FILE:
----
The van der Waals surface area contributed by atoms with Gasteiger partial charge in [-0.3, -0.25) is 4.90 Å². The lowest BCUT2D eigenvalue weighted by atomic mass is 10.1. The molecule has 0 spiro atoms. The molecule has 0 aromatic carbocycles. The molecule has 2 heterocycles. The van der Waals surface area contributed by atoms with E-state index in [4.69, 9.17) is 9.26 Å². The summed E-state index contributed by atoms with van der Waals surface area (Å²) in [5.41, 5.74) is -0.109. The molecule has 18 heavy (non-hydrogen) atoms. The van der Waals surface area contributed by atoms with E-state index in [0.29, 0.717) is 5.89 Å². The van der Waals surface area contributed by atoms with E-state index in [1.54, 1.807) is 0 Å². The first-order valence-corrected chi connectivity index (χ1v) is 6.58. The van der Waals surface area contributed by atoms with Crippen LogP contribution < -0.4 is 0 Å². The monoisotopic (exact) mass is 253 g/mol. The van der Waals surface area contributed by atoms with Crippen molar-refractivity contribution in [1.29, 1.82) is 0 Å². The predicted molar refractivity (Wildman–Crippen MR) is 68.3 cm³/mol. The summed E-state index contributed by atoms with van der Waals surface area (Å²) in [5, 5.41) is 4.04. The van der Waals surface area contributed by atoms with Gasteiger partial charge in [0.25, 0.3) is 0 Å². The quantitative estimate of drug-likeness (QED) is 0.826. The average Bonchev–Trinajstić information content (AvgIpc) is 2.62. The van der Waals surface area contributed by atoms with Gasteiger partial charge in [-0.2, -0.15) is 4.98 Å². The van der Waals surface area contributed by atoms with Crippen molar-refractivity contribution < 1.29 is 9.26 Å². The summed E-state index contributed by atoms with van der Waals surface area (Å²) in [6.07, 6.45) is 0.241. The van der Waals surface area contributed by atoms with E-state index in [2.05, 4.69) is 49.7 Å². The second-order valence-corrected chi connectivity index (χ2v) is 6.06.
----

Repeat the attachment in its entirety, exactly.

The van der Waals surface area contributed by atoms with Gasteiger partial charge in [-0.3, -0.25) is 4.90 Å². The lowest BCUT2D eigenvalue weighted by atomic mass is 10.1. The molecule has 0 spiro atoms. The molecule has 0 aromatic carbocycles. The molecule has 2 heterocycles. The van der Waals surface area contributed by atoms with E-state index in [4.69, 9.17) is 9.26 Å². The summed E-state index contributed by atoms with van der Waals surface area (Å²) in [5.41, 5.74) is -0.109. The molecule has 18 heavy (non-hydrogen) atoms. The van der Waals surface area contributed by atoms with E-state index in [0.29, 0.717) is 5.89 Å². The van der Waals surface area contributed by atoms with E-state index in [1.54, 1.807) is 0 Å². The first-order valence-corrected chi connectivity index (χ1v) is 6.58. The van der Waals surface area contributed by atoms with Crippen LogP contribution < -0.4 is 0 Å². The monoisotopic (exact) mass is 253 g/mol. The van der Waals surface area contributed by atoms with Crippen molar-refractivity contribution in [1.29, 1.82) is 0 Å². The predicted molar refractivity (Wildman–Crippen MR) is 68.3 cm³/mol. The summed E-state index contributed by atoms with van der Waals surface area (Å²) in [5, 5.41) is 4.04. The van der Waals surface area contributed by atoms with Gasteiger partial charge in [0.25, 0.3) is 0 Å². The quantitative estimate of drug-likeness (QED) is 0.826. The average Bonchev–Trinajstić information content (AvgIpc) is 2.62. The van der Waals surface area contributed by atoms with Gasteiger partial charge in [-0.2, -0.15) is 4.98 Å². The van der Waals surface area contributed by atoms with Crippen molar-refractivity contribution < 1.29 is 9.26 Å². The summed E-state index contributed by atoms with van der Waals surface area (Å²) in [6.07, 6.45) is 0.241. The van der Waals surface area contributed by atoms with E-state index in [2.05, 4.69) is 49.7 Å². The second-order valence-corrected chi connectivity index (χ2v) is 6.06.